Over a month after this summer’s devastating Gaza war, small groups of Israelis are starting to reflect on what was and what will be. From a debate hosted by the youth wing of Israel’s ruling Likud party to a new group called Women Waging Peace and the Parents Circle forum of bereaved families, Social TV visits with those who are ready to start talking.
The demand for gender equality in Israel has led women to strive for integration into the ranks of the IDF command. For some the army is a stepping stone to senior civil positions after service. But does the integration of women in combat and commanding roles in the military promote a feminist agenda? And can gender equality in the IDF ever pose a real challenge to male hegemony in Israel?
Being a human rights activist can put you in risky situations, including the very real possibility of arrest. Amnesty International this summer released a new Android app to facilitate discreet, emergency assistance from your chosen contacts in the event of arrest. Social TV speaks with Amnesty’s Israel director about its ‘local’ uses.
For 14 years, the Israeli communities in the Gaza vicinity have dealt with regular rocket and mortar attacks. But not everyone shares the hardline views most often heard when news cameras show up. As ‘Operation Protective Edge’ began this past week, Social TV went to the area and found some different voices.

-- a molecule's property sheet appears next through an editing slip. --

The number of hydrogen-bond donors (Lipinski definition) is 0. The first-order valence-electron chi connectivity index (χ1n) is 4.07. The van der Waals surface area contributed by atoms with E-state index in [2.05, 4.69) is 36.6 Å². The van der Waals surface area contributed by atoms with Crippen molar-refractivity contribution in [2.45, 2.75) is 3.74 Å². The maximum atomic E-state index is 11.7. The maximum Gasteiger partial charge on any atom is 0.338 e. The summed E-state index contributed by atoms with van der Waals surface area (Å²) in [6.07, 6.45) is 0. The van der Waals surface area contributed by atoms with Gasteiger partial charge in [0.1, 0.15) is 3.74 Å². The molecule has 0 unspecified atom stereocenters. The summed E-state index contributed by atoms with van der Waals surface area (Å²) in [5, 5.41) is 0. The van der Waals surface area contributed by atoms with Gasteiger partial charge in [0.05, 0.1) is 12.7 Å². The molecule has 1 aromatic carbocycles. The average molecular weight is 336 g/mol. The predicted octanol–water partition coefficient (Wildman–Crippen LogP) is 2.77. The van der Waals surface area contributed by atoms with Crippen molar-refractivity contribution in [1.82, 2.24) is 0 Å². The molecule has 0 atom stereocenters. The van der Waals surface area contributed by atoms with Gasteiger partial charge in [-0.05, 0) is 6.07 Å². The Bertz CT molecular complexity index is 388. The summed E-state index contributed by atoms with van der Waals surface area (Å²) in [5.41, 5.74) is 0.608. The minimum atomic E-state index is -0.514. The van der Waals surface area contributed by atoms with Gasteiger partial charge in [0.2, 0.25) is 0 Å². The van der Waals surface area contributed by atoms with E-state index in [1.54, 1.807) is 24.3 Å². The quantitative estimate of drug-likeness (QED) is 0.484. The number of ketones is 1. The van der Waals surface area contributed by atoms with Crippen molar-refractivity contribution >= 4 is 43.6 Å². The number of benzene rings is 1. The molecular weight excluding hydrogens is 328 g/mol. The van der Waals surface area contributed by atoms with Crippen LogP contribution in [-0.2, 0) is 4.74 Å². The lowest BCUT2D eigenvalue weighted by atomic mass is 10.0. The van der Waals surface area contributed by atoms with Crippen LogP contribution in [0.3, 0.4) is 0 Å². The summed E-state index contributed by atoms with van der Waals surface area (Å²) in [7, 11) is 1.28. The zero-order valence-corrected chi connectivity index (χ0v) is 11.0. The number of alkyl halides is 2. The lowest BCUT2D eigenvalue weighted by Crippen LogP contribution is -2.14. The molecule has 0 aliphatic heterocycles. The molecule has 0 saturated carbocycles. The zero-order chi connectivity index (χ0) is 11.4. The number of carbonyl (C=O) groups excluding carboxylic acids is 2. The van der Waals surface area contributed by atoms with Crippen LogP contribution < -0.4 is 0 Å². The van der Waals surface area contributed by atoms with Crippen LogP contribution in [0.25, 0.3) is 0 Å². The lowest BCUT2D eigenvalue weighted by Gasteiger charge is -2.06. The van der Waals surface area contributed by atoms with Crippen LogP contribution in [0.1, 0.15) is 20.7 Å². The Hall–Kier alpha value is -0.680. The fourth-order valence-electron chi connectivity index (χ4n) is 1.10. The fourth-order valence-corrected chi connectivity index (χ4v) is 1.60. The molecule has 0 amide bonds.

Live blog: Escalation in Gaza – July 2014
Why are there are no white flags in Gaza?
Dispatch from Gaza: You can never be emotionally ready
Why I object to this military campaign, even as missiles fall on my city
Following a series of high-profile protests that seemingly ended one iteration of the Prawer Plan, nobody — especially those who would be most affected — knows where the plan to displace tens of thousands of Bedouin Israelis stands today. Social TV visits two unrecognized Bedouin villages in the Negev, Al-Araqib and Alsira, to see how people live under the threat of displacement.
Corrie’s father expresses hope that the top justices ‘understand what it means to protect civilians,’ and that they reverse the trend of impunity for the IDF.
By Jeremy Elster
The Israeli Supreme Court this week heard an appeal on behalf of the family of Rachel Corrie, who was crushed to death by an IDF bulldozer in 2003 outside Rafah, Gaza. At the time, she was non-violently protesting the demolition of Palestinian homes. Her parents, Cindy and Craig Corrie, filed a civil suit against the State of Israel alleging wrongful death but faced a setback in August 2012 when the Haifa District Court ruled that the state was not responsible for her death and shifted the blame for the killing on to Rachel herself.
Walking out of the courtroom after the two-and-a-half-hour appeal, Attorney Hussein Abu Hussein, lawyer for the Corrie family, declared the August 2012 decision “a bad day for human rights” and warned that a repeat verdict would set a dangerous precedent against the protection of activists and undermine Israel’s democracy.
Craig Corrie, Rachel’s father, expressed some optimism that the panel of three justices appeared more receptive than those from Haifa. He then remarked, “I hope that the [Supreme Court] understands the issues. They understand what it means to protect civilians and how important that is. That they reverse the trend of the Israeli military having impunity for what they do. It has to be questioned. And I hope they do that.”